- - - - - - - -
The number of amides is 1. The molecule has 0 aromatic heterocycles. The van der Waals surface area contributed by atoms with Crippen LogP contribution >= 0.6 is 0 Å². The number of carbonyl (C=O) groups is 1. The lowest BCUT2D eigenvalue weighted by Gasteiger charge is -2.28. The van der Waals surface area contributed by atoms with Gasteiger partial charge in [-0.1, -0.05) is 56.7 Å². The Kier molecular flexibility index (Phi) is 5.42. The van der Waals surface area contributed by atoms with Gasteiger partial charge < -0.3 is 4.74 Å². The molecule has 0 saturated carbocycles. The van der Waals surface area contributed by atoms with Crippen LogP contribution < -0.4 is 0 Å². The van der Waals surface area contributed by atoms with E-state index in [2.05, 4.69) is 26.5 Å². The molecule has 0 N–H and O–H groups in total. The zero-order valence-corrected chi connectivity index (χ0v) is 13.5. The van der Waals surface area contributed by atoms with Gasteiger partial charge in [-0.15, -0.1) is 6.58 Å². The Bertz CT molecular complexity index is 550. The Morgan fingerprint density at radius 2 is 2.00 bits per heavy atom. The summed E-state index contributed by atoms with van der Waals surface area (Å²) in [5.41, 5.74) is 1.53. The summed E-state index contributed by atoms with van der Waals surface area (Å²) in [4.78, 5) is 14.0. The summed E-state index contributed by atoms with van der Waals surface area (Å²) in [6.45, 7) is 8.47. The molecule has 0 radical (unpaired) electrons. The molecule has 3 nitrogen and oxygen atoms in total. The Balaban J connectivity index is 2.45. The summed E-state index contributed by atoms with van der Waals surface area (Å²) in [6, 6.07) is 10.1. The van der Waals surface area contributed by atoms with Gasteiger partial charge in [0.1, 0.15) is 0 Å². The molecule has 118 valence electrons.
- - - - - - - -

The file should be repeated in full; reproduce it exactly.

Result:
The number of amides is 1. The molecule has 0 aromatic heterocycles. The van der Waals surface area contributed by atoms with Crippen LogP contribution >= 0.6 is 0 Å². The number of carbonyl (C=O) groups is 1. The lowest BCUT2D eigenvalue weighted by Gasteiger charge is -2.28. The van der Waals surface area contributed by atoms with Gasteiger partial charge in [-0.1, -0.05) is 56.7 Å². The Kier molecular flexibility index (Phi) is 5.42. The van der Waals surface area contributed by atoms with Gasteiger partial charge < -0.3 is 4.74 Å². The molecule has 0 saturated carbocycles. The van der Waals surface area contributed by atoms with Crippen LogP contribution < -0.4 is 0 Å². The van der Waals surface area contributed by atoms with E-state index in [2.05, 4.69) is 26.5 Å². The molecule has 0 N–H and O–H groups in total. The zero-order valence-corrected chi connectivity index (χ0v) is 13.5. The van der Waals surface area contributed by atoms with Gasteiger partial charge in [-0.15, -0.1) is 6.58 Å². The Bertz CT molecular complexity index is 550. The Morgan fingerprint density at radius 2 is 2.00 bits per heavy atom. The summed E-state index contributed by atoms with van der Waals surface area (Å²) in [5.41, 5.74) is 1.53. The summed E-state index contributed by atoms with van der Waals surface area (Å²) in [4.78, 5) is 14.0. The summed E-state index contributed by atoms with van der Waals surface area (Å²) in [6.45, 7) is 8.47. The molecule has 0 radical (unpaired) electrons. The molecule has 3 nitrogen and oxygen atoms in total. The Balaban J connectivity index is 2.45. The summed E-state index contributed by atoms with van der Waals surface area (Å²) in [6, 6.07) is 10.1. The van der Waals surface area contributed by atoms with Gasteiger partial charge in [0.1, 0.15) is 0 Å². The molecule has 118 valence electrons.